|Aug 29, 2009, 02:57 PM|
Composite D Box Design
I've always liked the look of a composite d ox wing with a thin carbon trailing edge. I have never flown or built anything like this, but from what I have read they rival bagged foam ships.
I have been searching over the internet for construction methods, and have only found dated techniques. I round a few articles in the late 1995-early 1996 Quiet Flight Int'l magazines on spar and rib construction for a composite d box wing, as well as multiple methods for making the actual d box. These methods were nearly identical to the methods used here>
These methods certainly appear to make a nice wing, but I would like to put some ideas forth that use more 'conventional' construction materials and techniques that should result in a structure with the same or more strength, and considerably less weight.
I have noticed that in both articles above, the balsa ribs were simply butt jointed to the spar with little reinforcement. I would think this would be a weak point in the wing if it were to be winch launched because the wing area supported by the ribs is far greater than the d box, and the load from the ribs would need to be transfered to the spar throuhg the weak butt joint.
My idea is to use a vertical grain foam (hi load 60, spyder foam) with carbon spar caps and slots in the shear webs for the ribs to be continuous from the LE to TE. This way the butt joint would be eliminated. It the spar assembly was then wrapped in kevlar tow, I am certain it would be lighter than a conventional vert grain balsa shear web spar, and most likely stronger too. (this spar design is basically identical to Mark Drela's Supra spar, except without the composite sock.)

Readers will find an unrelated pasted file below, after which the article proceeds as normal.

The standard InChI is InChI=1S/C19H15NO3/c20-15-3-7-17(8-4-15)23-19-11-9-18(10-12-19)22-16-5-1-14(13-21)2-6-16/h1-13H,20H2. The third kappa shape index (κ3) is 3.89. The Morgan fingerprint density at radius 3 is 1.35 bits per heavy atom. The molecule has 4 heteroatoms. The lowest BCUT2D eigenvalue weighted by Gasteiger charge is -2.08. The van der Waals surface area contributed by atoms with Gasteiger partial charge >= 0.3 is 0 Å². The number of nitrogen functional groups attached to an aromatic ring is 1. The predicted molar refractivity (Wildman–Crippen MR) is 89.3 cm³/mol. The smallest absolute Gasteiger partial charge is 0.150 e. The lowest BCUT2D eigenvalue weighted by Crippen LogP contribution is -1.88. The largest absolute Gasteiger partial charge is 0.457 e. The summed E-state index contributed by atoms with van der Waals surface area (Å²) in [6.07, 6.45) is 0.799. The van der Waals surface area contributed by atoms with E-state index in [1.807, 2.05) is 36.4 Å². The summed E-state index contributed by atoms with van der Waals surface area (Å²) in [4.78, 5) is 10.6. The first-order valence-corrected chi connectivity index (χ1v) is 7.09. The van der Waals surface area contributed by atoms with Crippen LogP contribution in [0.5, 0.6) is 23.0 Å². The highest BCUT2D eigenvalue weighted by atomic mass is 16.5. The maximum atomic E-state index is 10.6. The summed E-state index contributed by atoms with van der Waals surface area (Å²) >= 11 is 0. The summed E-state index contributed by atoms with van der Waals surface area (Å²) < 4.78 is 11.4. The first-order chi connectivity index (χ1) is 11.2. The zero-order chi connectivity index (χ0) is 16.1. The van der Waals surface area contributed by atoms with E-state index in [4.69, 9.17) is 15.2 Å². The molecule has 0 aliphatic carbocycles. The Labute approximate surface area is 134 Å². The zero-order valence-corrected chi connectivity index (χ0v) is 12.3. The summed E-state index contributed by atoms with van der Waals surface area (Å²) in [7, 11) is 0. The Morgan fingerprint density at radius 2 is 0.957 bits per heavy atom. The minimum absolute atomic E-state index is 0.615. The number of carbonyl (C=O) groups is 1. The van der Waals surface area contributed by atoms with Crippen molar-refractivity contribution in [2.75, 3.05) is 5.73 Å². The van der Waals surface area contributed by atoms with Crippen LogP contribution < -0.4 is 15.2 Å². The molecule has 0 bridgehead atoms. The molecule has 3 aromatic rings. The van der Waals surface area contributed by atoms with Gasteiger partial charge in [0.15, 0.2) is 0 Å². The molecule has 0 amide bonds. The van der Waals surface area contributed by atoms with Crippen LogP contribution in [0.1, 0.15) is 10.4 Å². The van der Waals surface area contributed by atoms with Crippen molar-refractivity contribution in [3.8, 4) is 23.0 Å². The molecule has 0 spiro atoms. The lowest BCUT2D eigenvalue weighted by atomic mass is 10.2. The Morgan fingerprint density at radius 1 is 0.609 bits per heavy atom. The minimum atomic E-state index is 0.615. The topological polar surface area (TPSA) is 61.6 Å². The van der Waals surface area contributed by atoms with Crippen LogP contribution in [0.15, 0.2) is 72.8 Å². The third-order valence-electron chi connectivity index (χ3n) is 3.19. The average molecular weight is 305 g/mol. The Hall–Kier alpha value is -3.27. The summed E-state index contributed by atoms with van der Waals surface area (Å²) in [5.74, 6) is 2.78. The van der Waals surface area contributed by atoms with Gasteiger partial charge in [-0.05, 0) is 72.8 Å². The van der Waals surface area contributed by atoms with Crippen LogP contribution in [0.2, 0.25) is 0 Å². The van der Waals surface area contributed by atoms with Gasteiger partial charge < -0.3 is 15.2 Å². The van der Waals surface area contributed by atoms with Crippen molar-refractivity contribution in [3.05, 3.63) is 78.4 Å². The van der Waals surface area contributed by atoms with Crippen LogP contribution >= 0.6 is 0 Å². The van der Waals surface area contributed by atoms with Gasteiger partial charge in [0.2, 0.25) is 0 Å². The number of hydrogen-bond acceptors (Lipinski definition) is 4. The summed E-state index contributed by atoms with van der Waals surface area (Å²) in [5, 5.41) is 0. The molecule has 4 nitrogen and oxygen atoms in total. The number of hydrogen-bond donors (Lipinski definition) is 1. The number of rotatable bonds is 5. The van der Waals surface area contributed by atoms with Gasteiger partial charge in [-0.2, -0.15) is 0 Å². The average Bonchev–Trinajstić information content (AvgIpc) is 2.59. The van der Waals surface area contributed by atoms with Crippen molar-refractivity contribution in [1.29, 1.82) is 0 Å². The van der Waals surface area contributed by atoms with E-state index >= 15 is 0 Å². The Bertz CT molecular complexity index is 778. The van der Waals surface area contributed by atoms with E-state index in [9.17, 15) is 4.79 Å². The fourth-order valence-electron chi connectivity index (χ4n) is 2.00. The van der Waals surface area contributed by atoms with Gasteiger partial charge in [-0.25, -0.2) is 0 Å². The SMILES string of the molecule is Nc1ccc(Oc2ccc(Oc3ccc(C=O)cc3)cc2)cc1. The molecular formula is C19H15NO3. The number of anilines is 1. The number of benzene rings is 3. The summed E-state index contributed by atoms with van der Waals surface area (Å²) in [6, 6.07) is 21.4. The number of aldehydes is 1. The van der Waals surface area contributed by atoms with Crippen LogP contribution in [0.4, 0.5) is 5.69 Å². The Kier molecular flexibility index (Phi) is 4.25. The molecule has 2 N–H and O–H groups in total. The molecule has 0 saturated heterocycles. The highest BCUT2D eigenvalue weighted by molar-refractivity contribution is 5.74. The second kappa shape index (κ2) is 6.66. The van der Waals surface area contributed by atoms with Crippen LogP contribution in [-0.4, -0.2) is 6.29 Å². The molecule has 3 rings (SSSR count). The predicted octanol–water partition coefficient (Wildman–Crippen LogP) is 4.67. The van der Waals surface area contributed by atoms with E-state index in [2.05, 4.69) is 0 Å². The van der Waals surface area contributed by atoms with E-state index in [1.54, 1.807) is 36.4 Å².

I would like to construct a 2m RES wing with 1/8" contest balsa ribs spaced every 4" with a thin carbon trailing edge.
Any thoughts or comments on these methods/ ideas?
|Aug 29, 2009, 06:58 PM|
USA, GA, Marietta
Joined Oct 2000
Last winter I built a wing close to what you are talking about. I used foam core carbon capped spars wrapped with fiberglass. I too left the foam about a quarter inch long and epoxied the ribs into the slot. Wing turned out great, but I'll warn you, it is a lot of work.
|Sep 01, 2009, 11:42 PM|
USA, CA, Selma
Joined Sep 2004
As far as your concern about the weakness of the joint between the ribs and the spar. The wing derives very little strength by the butt jointed ribs. The majority of the strength comes from the fact that the D-Box shell overlaps the spar caps and the thin carbon rib cap strips overlap both the trailing edge and the spar from the rear. Sometimes they are put into cutouts in the leading edge shell and sit directly on the spar caps or they may be put over on top of the shells. The balsa in the ribs both in front of the spar and behind is mostly just keep the carbon caps apart to maintain the airfoil shape.
|Sep 02, 2009, 02:38 AM|
d box details
Do you have a more detailed description or even some photos?
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